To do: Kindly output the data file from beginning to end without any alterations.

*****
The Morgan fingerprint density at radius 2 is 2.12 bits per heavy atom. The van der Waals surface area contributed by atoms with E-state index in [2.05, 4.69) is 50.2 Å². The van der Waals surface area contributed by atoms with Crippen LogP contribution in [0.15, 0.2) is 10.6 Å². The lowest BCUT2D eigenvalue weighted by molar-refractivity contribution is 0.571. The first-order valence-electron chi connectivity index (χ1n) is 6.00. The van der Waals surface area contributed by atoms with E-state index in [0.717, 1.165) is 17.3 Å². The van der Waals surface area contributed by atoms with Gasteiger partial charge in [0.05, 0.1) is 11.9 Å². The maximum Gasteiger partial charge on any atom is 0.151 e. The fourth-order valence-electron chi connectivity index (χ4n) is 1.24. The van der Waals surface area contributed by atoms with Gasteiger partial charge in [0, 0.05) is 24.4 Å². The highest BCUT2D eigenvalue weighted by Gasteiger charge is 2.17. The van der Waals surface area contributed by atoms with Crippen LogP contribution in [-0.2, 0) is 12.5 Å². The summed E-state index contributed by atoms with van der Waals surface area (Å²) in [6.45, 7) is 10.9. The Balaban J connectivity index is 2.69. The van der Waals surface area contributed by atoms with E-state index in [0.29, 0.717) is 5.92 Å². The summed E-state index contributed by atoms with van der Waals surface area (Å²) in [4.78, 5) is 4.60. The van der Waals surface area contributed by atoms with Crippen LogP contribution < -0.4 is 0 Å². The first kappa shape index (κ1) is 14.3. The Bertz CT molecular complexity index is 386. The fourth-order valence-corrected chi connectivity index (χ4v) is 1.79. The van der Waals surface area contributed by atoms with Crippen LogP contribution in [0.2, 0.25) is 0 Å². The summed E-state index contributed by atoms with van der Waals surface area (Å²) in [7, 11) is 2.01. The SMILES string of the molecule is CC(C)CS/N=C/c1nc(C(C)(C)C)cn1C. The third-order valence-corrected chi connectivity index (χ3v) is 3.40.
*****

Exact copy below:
The Morgan fingerprint density at radius 2 is 2.12 bits per heavy atom. The van der Waals surface area contributed by atoms with E-state index in [2.05, 4.69) is 50.2 Å². The van der Waals surface area contributed by atoms with Crippen LogP contribution in [0.15, 0.2) is 10.6 Å². The lowest BCUT2D eigenvalue weighted by molar-refractivity contribution is 0.571. The first-order valence-electron chi connectivity index (χ1n) is 6.00. The van der Waals surface area contributed by atoms with E-state index in [0.717, 1.165) is 17.3 Å². The van der Waals surface area contributed by atoms with Gasteiger partial charge in [0.05, 0.1) is 11.9 Å². The maximum Gasteiger partial charge on any atom is 0.151 e. The fourth-order valence-electron chi connectivity index (χ4n) is 1.24. The van der Waals surface area contributed by atoms with Gasteiger partial charge in [0, 0.05) is 24.4 Å². The highest BCUT2D eigenvalue weighted by Gasteiger charge is 2.17. The van der Waals surface area contributed by atoms with Crippen LogP contribution in [-0.2, 0) is 12.5 Å². The summed E-state index contributed by atoms with van der Waals surface area (Å²) in [6.45, 7) is 10.9. The Balaban J connectivity index is 2.69. The van der Waals surface area contributed by atoms with E-state index in [0.29, 0.717) is 5.92 Å². The summed E-state index contributed by atoms with van der Waals surface area (Å²) in [4.78, 5) is 4.60. The van der Waals surface area contributed by atoms with Crippen LogP contribution < -0.4 is 0 Å². The first kappa shape index (κ1) is 14.3. The Bertz CT molecular complexity index is 386. The fourth-order valence-corrected chi connectivity index (χ4v) is 1.79. The van der Waals surface area contributed by atoms with Crippen LogP contribution in [0.2, 0.25) is 0 Å². The summed E-state index contributed by atoms with van der Waals surface area (Å²) in [7, 11) is 2.01. The SMILES string of the molecule is CC(C)CS/N=C/c1nc(C(C)(C)C)cn1C. The third-order valence-corrected chi connectivity index (χ3v) is 3.40.